Default Designer



  • class A
    {
      public:
       A():a(0),b(0) {}
       explicit A(int x): a(x), b(0) {}
       A(int x, int y): a(x), b(y) {}
      private:
       int a,b;
    };
    

    and

    class A
    

    {
    public:
    explicit A(int x=0, int y=0): a(x), b(y) {}
    private:
    int a,b;
    };

    Any differences? What better use?



  • These two class announcements are not equivalent.

    In the second announcement of the class, the designer with the specification of the function explicitand this limits the use of this designer in different situations.

    In the first class announcement, only the conversion designer was declared with the specification of the function explicit♪ Which means that the other designers cause you to be invisible.

    That is, the first announcement provides more room for class use.

    Look at the next demonstration program.

    #include <iostream>
    

    struct A
    {
    explicit A( int x = 0, int y = 0 ) : x( x ), y( y ) {}
    int x;
    int y;
    };

    struct B
    {
    B() : x( 0 ), y( 0 ) {}
    explicit B( int x ): x( x ), y( 0 ) {}
    B( int x, int y ): x( x ), y( y ) {}
    int x;
    int y;
    };

    void f( const A &a )
    {
    std::cout << "a.x = " << a.x << ", a.y = " << a.y << std::endl;
    }

    void g( const B &b )
    {
    std::cout << "b.x = " << b.x << ", b.y = " << b.y << std::endl;
    }

    int main()
    {
    // f( {} );
    // f( { 1, 2 } );

    g( {} );
    g( { 1, 2 } );
    

    }

    Its conclusion to the console:

    b.x = 0, b.y = 0
    b.x = 1, b.y = 2

    In this programme, two functional challenges f Commented on, because if they are commented, the compiler will give the message a mistake.

    Another important difference is that one class has only one designer with a given signature and the other has three designers with different signatures.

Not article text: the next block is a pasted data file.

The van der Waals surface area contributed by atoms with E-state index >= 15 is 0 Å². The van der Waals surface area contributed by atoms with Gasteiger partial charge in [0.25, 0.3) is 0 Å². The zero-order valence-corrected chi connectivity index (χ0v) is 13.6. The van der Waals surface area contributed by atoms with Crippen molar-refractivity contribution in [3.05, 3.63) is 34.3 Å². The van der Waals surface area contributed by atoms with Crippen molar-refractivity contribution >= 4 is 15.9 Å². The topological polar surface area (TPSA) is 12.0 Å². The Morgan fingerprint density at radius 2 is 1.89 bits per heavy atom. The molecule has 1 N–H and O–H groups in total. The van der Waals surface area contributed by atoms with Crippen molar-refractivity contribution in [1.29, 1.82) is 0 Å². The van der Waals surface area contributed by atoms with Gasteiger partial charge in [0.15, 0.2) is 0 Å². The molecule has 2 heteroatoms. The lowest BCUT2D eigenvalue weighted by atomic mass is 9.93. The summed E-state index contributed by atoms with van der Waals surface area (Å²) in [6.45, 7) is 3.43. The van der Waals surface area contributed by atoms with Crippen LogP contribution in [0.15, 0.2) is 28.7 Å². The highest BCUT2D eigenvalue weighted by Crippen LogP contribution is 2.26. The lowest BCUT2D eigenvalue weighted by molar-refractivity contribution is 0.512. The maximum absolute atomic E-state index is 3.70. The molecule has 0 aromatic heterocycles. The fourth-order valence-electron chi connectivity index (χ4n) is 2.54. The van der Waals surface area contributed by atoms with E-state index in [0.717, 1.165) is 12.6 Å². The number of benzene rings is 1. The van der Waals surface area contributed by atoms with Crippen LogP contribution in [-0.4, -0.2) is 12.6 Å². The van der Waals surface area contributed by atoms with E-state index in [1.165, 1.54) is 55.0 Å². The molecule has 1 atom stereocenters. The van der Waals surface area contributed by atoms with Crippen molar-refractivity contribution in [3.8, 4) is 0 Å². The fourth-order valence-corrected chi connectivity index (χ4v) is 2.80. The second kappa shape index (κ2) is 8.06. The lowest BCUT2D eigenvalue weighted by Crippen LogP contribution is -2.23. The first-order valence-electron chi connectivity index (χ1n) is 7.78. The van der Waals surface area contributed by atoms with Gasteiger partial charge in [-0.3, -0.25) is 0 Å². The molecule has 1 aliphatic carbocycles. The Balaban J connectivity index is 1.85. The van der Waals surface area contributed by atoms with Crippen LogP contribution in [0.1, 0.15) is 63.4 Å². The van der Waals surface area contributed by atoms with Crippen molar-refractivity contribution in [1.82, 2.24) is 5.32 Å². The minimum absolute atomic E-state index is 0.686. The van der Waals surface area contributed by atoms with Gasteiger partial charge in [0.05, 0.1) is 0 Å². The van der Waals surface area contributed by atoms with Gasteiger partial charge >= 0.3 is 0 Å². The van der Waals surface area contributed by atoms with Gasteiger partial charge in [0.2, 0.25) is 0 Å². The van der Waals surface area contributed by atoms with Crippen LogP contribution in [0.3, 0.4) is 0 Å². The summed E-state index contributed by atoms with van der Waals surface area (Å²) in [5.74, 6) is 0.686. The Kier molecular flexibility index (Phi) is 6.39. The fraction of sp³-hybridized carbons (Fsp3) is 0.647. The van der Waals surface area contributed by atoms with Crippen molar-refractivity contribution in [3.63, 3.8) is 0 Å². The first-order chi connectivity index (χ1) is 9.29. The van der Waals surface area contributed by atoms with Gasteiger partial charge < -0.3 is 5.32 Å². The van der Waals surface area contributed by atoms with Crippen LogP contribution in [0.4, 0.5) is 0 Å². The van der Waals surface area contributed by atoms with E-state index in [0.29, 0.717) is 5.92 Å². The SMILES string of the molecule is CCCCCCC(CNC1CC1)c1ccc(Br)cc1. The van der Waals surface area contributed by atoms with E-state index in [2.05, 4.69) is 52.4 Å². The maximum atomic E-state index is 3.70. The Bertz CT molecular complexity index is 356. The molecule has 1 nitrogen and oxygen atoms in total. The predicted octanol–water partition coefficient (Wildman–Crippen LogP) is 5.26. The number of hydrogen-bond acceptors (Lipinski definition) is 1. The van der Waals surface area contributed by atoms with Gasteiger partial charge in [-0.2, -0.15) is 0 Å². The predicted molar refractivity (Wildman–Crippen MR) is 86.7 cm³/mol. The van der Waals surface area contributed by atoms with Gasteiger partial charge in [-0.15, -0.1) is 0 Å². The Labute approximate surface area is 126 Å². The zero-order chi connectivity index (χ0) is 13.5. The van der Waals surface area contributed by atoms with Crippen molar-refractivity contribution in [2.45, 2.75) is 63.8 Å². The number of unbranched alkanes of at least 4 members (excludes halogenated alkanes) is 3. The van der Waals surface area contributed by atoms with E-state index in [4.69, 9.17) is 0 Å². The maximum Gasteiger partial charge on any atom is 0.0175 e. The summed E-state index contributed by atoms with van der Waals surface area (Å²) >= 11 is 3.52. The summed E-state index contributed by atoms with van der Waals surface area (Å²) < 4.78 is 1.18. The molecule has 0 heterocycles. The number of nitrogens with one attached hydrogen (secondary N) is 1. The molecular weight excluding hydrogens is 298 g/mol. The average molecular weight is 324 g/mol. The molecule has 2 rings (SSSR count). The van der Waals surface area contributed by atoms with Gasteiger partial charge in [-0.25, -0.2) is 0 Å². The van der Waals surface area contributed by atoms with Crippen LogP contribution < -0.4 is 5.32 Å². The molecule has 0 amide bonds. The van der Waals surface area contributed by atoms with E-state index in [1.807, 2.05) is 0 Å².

Look at another demonstration.

    struct A
    {
    explicit A( int x = 0, int y = 0 ) : x( x ), y( y ) {}
    int x;
    int y;
    };

    struct B
    {
    B() : x( 0 ), y( 0 ) {}
    explicit B( int x ): x( x ), y( 0 ) {}
    B( int x, int y ): x( x ), y( y ) {}
    int x;
    int y;
    };

    struct C
    {
    //friend A::A();
    friend B::B();
    };

    int main()
    {
    }

    Here in class. C You can declare a default designer. B as a friend of the class С♪ But you can't do the same with a default designer. Ato declare him a class friend C♪ 'cause default designer in class A has another signature.

    You'll have to write.

    struct C
    {
    friend A::A( int, int );
    };

    And that might not be what you'd like. I mean, if you, for example, wanted a friend to be a designer, which is purely unjustified.

    I mean, again, when there are individual designers, your possibilities are wider.

    If not designers but functions are considered, the difference is even greater.

    Default arguments do not affect the type of function. So, for example, if you've declared a function as

    void f( int, int = 0 );

    That, despite the argument of default and the fact that you can call her as

    f( value );

    Nevertheless, its type void( int, int )♪ Which in turn means you can't, for example, write.

    void h( void f( int ) )
    {
    f( 10 );
    }

    void f( int x, int y = 0 ) { std::cout << "x = " << x << ", y = " << y << std::endl; }

    //

    h( f );

    as the function parameter h Type void( int ). and the function used as an argument, type void( int, int )

    If you announce two functions instead of one.

    void h( void f( int ) )
    {
    f( 10 );
    }

    void f( int x ) { std::cout << "x = " << x << std::endl; }
    void f( int x, int y ) { std::cout << "x = " << x << ", y = " << y << std::endl; }

    that challenge

    h( f );

    will be correct, as there is a single parameter function.




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